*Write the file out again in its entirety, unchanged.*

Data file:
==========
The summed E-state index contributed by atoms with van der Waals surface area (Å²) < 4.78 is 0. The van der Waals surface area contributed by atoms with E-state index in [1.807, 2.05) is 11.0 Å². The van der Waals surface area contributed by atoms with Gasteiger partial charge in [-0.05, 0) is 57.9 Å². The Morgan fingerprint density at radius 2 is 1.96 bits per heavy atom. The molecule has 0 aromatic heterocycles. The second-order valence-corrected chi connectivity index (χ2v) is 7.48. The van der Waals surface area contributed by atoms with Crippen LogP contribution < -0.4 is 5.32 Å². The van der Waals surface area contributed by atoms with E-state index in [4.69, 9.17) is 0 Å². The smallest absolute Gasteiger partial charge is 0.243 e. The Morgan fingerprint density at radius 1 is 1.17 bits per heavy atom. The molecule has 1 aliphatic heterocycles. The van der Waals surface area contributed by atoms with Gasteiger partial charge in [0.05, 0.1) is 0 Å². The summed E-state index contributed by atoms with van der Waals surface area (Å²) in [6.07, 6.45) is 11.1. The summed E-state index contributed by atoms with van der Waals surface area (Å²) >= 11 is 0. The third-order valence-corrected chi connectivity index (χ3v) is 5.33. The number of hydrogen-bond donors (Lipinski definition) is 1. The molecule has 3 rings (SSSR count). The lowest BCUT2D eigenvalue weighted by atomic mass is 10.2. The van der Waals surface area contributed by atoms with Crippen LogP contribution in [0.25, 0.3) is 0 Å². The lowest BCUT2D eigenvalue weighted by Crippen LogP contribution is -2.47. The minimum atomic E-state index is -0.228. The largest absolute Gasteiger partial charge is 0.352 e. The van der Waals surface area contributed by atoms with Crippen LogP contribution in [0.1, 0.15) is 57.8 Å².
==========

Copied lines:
The summed E-state index contributed by atoms with van der Waals surface area (Å²) < 4.78 is 0. The van der Waals surface area contributed by atoms with E-state index in [1.807, 2.05) is 11.0 Å². The van der Waals surface area contributed by atoms with Gasteiger partial charge in [-0.05, 0) is 57.9 Å². The Morgan fingerprint density at radius 2 is 1.96 bits per heavy atom. The molecule has 0 aromatic heterocycles. The second-order valence-corrected chi connectivity index (χ2v) is 7.48. The van der Waals surface area contributed by atoms with Crippen LogP contribution < -0.4 is 5.32 Å². The van der Waals surface area contributed by atoms with E-state index in [4.69, 9.17) is 0 Å². The smallest absolute Gasteiger partial charge is 0.243 e. The Morgan fingerprint density at radius 1 is 1.17 bits per heavy atom. The molecule has 1 aliphatic heterocycles. The van der Waals surface area contributed by atoms with Gasteiger partial charge in [0.05, 0.1) is 0 Å². The summed E-state index contributed by atoms with van der Waals surface area (Å²) in [6.07, 6.45) is 11.1. The summed E-state index contributed by atoms with van der Waals surface area (Å²) >= 11 is 0. The third-order valence-corrected chi connectivity index (χ3v) is 5.33. The number of hydrogen-bond donors (Lipinski definition) is 1. The molecule has 3 rings (SSSR count). The lowest BCUT2D eigenvalue weighted by atomic mass is 10.2. The van der Waals surface area contributed by atoms with Crippen LogP contribution in [0.25, 0.3) is 0 Å². The lowest BCUT2D eigenvalue weighted by Crippen LogP contribution is -2.47. The minimum atomic E-state index is -0.228. The largest absolute Gasteiger partial charge is 0.352 e. The van der Waals surface area contributed by atoms with Crippen LogP contribution in [0.1, 0.15) is 57.8 Å².